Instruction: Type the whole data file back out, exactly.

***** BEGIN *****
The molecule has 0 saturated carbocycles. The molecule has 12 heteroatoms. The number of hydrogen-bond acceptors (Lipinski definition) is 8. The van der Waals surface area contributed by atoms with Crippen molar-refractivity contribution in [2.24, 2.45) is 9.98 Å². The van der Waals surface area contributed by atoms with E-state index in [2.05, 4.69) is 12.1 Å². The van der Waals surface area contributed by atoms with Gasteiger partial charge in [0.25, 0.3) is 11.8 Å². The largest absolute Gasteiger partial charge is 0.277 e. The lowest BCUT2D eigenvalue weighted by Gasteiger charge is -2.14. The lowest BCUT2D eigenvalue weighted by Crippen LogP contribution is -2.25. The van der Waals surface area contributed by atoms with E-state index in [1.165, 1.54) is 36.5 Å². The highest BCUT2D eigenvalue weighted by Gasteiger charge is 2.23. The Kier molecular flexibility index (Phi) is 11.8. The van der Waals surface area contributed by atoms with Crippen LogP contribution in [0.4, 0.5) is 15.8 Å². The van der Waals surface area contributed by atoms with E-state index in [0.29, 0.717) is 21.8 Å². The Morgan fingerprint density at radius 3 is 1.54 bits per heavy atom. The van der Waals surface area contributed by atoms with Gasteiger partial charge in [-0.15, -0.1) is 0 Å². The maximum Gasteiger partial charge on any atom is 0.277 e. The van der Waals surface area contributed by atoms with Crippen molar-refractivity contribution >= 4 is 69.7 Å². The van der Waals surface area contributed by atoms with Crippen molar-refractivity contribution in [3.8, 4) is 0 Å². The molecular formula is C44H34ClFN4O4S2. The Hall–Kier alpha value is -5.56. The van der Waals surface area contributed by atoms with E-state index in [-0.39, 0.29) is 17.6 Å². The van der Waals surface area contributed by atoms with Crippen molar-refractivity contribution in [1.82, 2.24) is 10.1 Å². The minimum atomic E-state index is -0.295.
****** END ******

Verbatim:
The molecule has 0 saturated carbocycles. The molecule has 12 heteroatoms. The number of hydrogen-bond acceptors (Lipinski definition) is 8. The van der Waals surface area contributed by atoms with Crippen molar-refractivity contribution in [2.24, 2.45) is 9.98 Å². The van der Waals surface area contributed by atoms with E-state index in [2.05, 4.69) is 12.1 Å². The van der Waals surface area contributed by atoms with Gasteiger partial charge in [0.25, 0.3) is 11.8 Å². The largest absolute Gasteiger partial charge is 0.277 e. The lowest BCUT2D eigenvalue weighted by Gasteiger charge is -2.14. The lowest BCUT2D eigenvalue weighted by Crippen LogP contribution is -2.25. The van der Waals surface area contributed by atoms with E-state index in [1.165, 1.54) is 36.5 Å². The highest BCUT2D eigenvalue weighted by Gasteiger charge is 2.23. The Kier molecular flexibility index (Phi) is 11.8. The van der Waals surface area contributed by atoms with Crippen LogP contribution in [0.4, 0.5) is 15.8 Å². The van der Waals surface area contributed by atoms with E-state index in [0.29, 0.717) is 21.8 Å². The Morgan fingerprint density at radius 3 is 1.54 bits per heavy atom. The van der Waals surface area contributed by atoms with Gasteiger partial charge in [-0.15, -0.1) is 0 Å². The maximum Gasteiger partial charge on any atom is 0.277 e. The van der Waals surface area contributed by atoms with Crippen molar-refractivity contribution >= 4 is 69.7 Å². The van der Waals surface area contributed by atoms with Crippen molar-refractivity contribution in [3.8, 4) is 0 Å². The molecular formula is C44H34ClFN4O4S2. The Hall–Kier alpha value is -5.56. The van der Waals surface area contributed by atoms with E-state index in [-0.39, 0.29) is 17.6 Å². The van der Waals surface area contributed by atoms with Crippen molar-refractivity contribution in [1.82, 2.24) is 10.1 Å². The minimum atomic E-state index is -0.295.